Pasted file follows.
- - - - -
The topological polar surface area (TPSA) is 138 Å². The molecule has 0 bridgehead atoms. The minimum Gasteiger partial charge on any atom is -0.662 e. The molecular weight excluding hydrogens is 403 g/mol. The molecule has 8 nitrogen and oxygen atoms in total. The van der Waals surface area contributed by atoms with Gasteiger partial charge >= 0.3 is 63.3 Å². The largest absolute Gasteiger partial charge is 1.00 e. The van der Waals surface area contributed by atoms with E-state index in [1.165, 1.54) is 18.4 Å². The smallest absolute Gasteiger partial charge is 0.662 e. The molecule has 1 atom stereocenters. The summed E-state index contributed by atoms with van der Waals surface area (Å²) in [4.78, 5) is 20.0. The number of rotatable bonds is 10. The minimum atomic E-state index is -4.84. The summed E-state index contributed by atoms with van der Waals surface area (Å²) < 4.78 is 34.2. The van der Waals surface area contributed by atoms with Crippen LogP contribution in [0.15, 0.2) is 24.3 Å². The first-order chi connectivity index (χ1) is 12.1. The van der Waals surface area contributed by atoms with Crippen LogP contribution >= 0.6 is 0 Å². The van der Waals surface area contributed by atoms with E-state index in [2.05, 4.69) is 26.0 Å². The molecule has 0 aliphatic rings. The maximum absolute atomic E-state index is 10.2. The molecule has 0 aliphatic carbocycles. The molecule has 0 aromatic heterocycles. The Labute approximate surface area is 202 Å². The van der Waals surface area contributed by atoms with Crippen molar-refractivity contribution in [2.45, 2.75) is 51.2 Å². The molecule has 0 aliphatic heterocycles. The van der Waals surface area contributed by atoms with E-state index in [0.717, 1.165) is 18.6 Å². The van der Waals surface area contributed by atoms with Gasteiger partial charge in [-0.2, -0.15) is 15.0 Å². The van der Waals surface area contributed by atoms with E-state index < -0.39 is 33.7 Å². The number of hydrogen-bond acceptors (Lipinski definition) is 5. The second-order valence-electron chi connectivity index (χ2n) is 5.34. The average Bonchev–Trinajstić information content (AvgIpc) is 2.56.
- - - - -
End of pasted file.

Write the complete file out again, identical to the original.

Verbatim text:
The topological polar surface area (TPSA) is 138 Å². The molecule has 0 bridgehead atoms. The minimum Gasteiger partial charge on any atom is -0.662 e. The molecular weight excluding hydrogens is 403 g/mol. The molecule has 8 nitrogen and oxygen atoms in total. The van der Waals surface area contributed by atoms with Gasteiger partial charge >= 0.3 is 63.3 Å². The largest absolute Gasteiger partial charge is 1.00 e. The van der Waals surface area contributed by atoms with E-state index in [1.165, 1.54) is 18.4 Å². The smallest absolute Gasteiger partial charge is 0.662 e. The molecule has 1 atom stereocenters. The summed E-state index contributed by atoms with van der Waals surface area (Å²) in [4.78, 5) is 20.0. The number of rotatable bonds is 10. The minimum atomic E-state index is -4.84. The summed E-state index contributed by atoms with van der Waals surface area (Å²) < 4.78 is 34.2. The van der Waals surface area contributed by atoms with Crippen LogP contribution in [0.15, 0.2) is 24.3 Å². The first-order chi connectivity index (χ1) is 12.1. The van der Waals surface area contributed by atoms with Crippen LogP contribution >= 0.6 is 0 Å². The van der Waals surface area contributed by atoms with E-state index in [2.05, 4.69) is 26.0 Å². The molecule has 0 aliphatic rings. The maximum absolute atomic E-state index is 10.2. The molecule has 0 aliphatic carbocycles. The molecule has 0 aromatic heterocycles. The Labute approximate surface area is 202 Å². The van der Waals surface area contributed by atoms with Crippen molar-refractivity contribution in [2.45, 2.75) is 51.2 Å². The molecule has 0 aliphatic heterocycles. The van der Waals surface area contributed by atoms with E-state index in [0.717, 1.165) is 18.6 Å². The van der Waals surface area contributed by atoms with Gasteiger partial charge in [-0.2, -0.15) is 15.0 Å². The van der Waals surface area contributed by atoms with E-state index < -0.39 is 33.7 Å². The number of hydrogen-bond acceptors (Lipinski definition) is 5. The second-order valence-electron chi connectivity index (χ2n) is 5.34. The average Bonchev–Trinajstić information content (AvgIpc) is 2.56.